A good girl is the solution, not the problem

Put your hand out

I’ll always wear scars
from playing with mom’s BiC razor
in the bathtub.
The blades stuck, almost organically,
like running my fingers over ornamental wheat
on her nightstand.
I was never a cutter, just curious
how something so precise could slice me
the way divorce had
or two different doorbells sounded like home,
never knowing which to answer
as my father’s daughter.

The pillows between my legs were softer.
Objects I pushed inside didn’t hurt like people.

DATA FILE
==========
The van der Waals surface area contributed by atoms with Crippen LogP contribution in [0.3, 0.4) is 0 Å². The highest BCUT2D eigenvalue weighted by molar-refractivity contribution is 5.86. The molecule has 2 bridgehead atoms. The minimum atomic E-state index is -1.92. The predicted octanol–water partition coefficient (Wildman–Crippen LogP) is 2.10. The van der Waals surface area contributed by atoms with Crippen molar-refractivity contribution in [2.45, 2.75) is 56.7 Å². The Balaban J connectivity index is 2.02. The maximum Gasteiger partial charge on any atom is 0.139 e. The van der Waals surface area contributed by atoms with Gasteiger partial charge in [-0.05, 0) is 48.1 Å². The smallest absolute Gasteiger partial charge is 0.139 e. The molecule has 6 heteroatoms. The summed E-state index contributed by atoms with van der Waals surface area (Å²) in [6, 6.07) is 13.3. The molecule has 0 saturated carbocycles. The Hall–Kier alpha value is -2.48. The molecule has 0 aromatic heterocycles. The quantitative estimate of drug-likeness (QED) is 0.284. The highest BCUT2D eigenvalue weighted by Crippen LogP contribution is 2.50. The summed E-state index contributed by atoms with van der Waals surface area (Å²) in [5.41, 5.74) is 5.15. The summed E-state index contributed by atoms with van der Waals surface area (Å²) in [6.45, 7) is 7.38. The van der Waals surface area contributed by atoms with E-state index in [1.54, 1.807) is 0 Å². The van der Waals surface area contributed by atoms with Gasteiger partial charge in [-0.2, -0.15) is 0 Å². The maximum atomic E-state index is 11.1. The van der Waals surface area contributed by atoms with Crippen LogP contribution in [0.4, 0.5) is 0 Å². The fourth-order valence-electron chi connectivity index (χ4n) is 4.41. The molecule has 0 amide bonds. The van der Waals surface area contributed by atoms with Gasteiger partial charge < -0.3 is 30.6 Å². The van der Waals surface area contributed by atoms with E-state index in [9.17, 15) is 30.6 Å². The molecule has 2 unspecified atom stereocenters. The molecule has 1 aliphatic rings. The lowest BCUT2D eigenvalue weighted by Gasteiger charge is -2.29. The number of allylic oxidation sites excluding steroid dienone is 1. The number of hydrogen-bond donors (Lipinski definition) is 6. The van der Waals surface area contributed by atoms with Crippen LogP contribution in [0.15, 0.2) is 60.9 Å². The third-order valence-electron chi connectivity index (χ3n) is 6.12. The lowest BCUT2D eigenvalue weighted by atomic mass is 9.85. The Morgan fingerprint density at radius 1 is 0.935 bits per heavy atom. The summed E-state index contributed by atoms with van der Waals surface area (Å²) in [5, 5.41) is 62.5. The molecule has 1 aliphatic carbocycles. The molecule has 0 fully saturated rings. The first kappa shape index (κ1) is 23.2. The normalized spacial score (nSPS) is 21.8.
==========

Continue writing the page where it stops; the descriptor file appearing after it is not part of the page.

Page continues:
Until that blood bath
where something I touched
didn’t touch me back – it cut
and after that everything became symbolic:
I saw loss in cigarette butts thrown to the curb
Loneliness in clocks counting our time
instead of their own
I learned a mean bark
always masked something trembling.

My father
nicked my fingertips
over and over each time I got closer.
My hands healed
but proved a hungry girl
will always misinterpret
fireflies lingering on her palms
as declarations of love.

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